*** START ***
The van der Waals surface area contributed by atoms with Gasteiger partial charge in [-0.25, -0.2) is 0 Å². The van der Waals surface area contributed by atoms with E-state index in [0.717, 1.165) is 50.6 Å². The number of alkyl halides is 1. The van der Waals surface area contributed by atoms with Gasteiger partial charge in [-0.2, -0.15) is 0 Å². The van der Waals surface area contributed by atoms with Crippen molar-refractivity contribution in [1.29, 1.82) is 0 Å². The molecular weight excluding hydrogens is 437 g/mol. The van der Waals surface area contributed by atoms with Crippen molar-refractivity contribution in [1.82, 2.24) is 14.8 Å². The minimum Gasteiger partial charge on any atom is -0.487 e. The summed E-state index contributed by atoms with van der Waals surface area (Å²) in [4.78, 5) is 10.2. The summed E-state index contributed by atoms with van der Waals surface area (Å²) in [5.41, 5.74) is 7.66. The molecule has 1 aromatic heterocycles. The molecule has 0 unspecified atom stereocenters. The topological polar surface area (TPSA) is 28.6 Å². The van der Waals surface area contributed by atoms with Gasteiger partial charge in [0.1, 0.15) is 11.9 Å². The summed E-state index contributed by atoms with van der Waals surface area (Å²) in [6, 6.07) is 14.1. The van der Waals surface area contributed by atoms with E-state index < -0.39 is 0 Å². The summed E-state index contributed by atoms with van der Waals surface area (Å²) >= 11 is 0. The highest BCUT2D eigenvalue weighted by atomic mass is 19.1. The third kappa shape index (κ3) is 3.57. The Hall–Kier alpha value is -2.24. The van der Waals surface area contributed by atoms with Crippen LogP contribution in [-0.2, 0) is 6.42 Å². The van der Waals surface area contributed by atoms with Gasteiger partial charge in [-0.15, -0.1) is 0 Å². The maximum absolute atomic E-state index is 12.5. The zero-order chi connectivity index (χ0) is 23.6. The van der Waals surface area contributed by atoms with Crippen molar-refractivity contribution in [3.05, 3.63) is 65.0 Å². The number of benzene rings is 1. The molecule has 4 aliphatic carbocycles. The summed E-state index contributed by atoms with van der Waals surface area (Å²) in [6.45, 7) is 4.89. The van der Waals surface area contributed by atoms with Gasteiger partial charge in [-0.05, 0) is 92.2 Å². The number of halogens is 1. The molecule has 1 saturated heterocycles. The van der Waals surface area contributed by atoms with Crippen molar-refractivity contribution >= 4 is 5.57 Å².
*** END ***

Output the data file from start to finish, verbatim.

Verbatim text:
The van der Waals surface area contributed by atoms with Gasteiger partial charge in [-0.25, -0.2) is 0 Å². The van der Waals surface area contributed by atoms with E-state index in [0.717, 1.165) is 50.6 Å². The number of alkyl halides is 1. The van der Waals surface area contributed by atoms with Gasteiger partial charge in [-0.2, -0.15) is 0 Å². The van der Waals surface area contributed by atoms with Crippen molar-refractivity contribution in [1.29, 1.82) is 0 Å². The molecular weight excluding hydrogens is 437 g/mol. The van der Waals surface area contributed by atoms with Crippen molar-refractivity contribution in [1.82, 2.24) is 14.8 Å². The minimum Gasteiger partial charge on any atom is -0.487 e. The summed E-state index contributed by atoms with van der Waals surface area (Å²) in [4.78, 5) is 10.2. The summed E-state index contributed by atoms with van der Waals surface area (Å²) in [5.41, 5.74) is 7.66. The molecule has 1 aromatic heterocycles. The molecule has 0 unspecified atom stereocenters. The topological polar surface area (TPSA) is 28.6 Å². The van der Waals surface area contributed by atoms with Gasteiger partial charge in [0.1, 0.15) is 11.9 Å². The summed E-state index contributed by atoms with van der Waals surface area (Å²) in [6, 6.07) is 14.1. The van der Waals surface area contributed by atoms with E-state index < -0.39 is 0 Å². The summed E-state index contributed by atoms with van der Waals surface area (Å²) >= 11 is 0. The highest BCUT2D eigenvalue weighted by atomic mass is 19.1. The third kappa shape index (κ3) is 3.57. The Hall–Kier alpha value is -2.24. The van der Waals surface area contributed by atoms with Crippen LogP contribution in [-0.2, 0) is 6.42 Å². The van der Waals surface area contributed by atoms with Gasteiger partial charge in [-0.15, -0.1) is 0 Å². The maximum absolute atomic E-state index is 12.5. The zero-order chi connectivity index (χ0) is 23.6. The van der Waals surface area contributed by atoms with Crippen molar-refractivity contribution in [3.05, 3.63) is 65.0 Å². The number of benzene rings is 1. The molecule has 4 aliphatic carbocycles. The summed E-state index contributed by atoms with van der Waals surface area (Å²) in [6.45, 7) is 4.89. The van der Waals surface area contributed by atoms with Gasteiger partial charge in [-0.05, 0) is 92.2 Å². The number of halogens is 1. The molecule has 1 saturated heterocycles. The van der Waals surface area contributed by atoms with Crippen molar-refractivity contribution >= 4 is 5.57 Å².